Attorney Frances Miranda Watkins testified at the suppression hearing that she had been present at the hearing for Duke's client and confirmed Trooper Carroll's account of the stop and the trial court's reaction thereto.
    Attorney Leonor Childers (Childers) testified she had represented a client, Elvin Javier Ayala, in 2001 charged with DWI and driving with a revoked license. Prior to trial, Childers contacted Trooper Carroll by telephone to question him about his stop of her client. Trooper Carroll explained he had been driving on Miami Boulevard when he observed her client exit the Circle K store with a carton of beer in his hands. Trooper Carroll followed Childers' client, observed a broken tail-light, and ran the vehicle's tags through the computer. The computer search indicated the vehicle was uninsured. Trooper Carroll then stopped Childers' client, issued a ticket for the insurance violation and subsequently arrested him for driving while impaired. When asked by Childers if he had been staking out the Circle K, Trooper Carroll replied that on that particular occasion he had not done so, “but on other occasions he does stake out that Circle K onMiami Boulevard as well as another location on US 70” near LaMaraca, a Hispanic nightclub. Trooper Carroll told Childers he patrols those two areas of Durham “for the purpose of looking for Hispanic males.” Childers further inquired, if all her client had done was exit the store with a carton of beer, why did Trooper Carroll stop him. Trooper Carroll responded: “Everyone knows that a Hispanic male buying liquor on a Friday or a Saturday night is probably already drunk”; “Mexicans drink a lot because they grew up where the water isn't good”; and that he did not care what happened in court “as long as I get them [(i.e. Hispanic males)] off the road and in jail for one night.” Finally, when asked if he targets Hispanics, Trooper Carroll stated: “I'm not targeting Hispanics. Most of my tickets go to blacks.” At the hearing on the charges against Childers' client, although Trooper Carroll denied having made the above statements, the trial court dismissed the charges.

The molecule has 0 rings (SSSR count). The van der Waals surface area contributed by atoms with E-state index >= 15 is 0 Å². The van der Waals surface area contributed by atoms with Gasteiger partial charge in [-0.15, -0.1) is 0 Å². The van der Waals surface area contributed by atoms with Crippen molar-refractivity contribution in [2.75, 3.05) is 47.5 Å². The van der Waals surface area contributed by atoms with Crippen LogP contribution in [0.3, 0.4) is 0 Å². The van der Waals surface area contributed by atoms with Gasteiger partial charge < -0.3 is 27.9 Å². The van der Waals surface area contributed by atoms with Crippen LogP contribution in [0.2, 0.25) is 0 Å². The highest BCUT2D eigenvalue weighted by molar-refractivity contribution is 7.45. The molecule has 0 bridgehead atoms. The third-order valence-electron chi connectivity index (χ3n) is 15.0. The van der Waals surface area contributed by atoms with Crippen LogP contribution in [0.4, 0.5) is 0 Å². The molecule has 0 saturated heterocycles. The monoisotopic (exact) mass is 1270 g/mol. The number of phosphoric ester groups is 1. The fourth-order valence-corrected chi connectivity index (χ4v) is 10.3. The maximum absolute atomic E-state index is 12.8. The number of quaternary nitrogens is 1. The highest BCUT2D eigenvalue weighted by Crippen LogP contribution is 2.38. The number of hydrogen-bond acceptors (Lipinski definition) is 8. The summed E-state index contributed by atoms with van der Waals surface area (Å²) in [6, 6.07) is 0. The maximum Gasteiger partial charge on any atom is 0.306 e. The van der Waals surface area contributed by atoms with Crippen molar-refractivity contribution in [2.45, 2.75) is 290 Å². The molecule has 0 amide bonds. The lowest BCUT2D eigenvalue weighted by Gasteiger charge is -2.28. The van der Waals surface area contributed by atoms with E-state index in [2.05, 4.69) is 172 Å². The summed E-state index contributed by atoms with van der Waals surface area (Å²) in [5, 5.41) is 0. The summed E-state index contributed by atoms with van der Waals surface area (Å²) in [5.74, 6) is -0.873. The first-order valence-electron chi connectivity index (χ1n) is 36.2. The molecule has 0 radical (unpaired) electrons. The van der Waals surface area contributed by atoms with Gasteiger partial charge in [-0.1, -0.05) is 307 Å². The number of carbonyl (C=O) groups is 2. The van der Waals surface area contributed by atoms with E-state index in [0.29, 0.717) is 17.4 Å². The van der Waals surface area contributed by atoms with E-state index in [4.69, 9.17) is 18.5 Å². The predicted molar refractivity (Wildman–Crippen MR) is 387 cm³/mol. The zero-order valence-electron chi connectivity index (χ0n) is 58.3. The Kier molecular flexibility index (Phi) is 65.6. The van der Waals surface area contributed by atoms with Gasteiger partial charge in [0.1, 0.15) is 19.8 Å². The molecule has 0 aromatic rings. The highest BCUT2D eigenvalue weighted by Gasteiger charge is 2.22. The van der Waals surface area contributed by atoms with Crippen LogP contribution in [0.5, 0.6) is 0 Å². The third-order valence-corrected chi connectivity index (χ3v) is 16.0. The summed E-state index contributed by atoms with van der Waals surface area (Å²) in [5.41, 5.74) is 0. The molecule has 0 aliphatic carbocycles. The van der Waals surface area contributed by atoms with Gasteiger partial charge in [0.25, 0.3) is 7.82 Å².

Childers further testified that, following her discussion with Trooper Carroll, she began looking into his citation history. She pulled up all of Trooper Carroll's citations from 1 January 2001 to 24 March 2002, a total of 716 citations, and found that 71% of DWI citations issued by Trooper Carroll involved Hispanic individuals. Only 16% of DWI stops were of Caucasians, 9% of African-Americans, and 2% of other racial backgrounds. After Trooper Carroll came under investigation by Internal Affairs in the spring of 2002 for racial profiling, no Hispanics were cited by him for DWI violations.
    In plotting the DWI stops on a map, Childers noted “two fairly concentrated areas”: Area 1 - the US 70-Hillsborough Road-MainStreet area in Durham (within a two-to-three-mile radius of LaMaraca), and Area 2 - encompassing Miami Boulevard, East Durham, Geer Street, and Holloway Street (including Circle K). According to the 2000 census data Childers reviewed, the Hispanic population in Durham County amounts to approximately 7% of the general population. However, the census data for LaSalle Street in the city of Durham, which is located in Area 1 and a quarter mile from LaMaraca, reveals a population of 32% Hispanics and 36% African- Americans.
    Childers also testified that she was involved in the case sub judice as defendant's attorney during the district court proceeding. At the hearing before the district court, Trooper Carroll testified he had been driving behind defendant on Hillsborough Road in Durham when he noticed defendant was not wearing a seatbelt. Trooper Carroll stated the area was well lit and “he could see the seatbelt from the back.”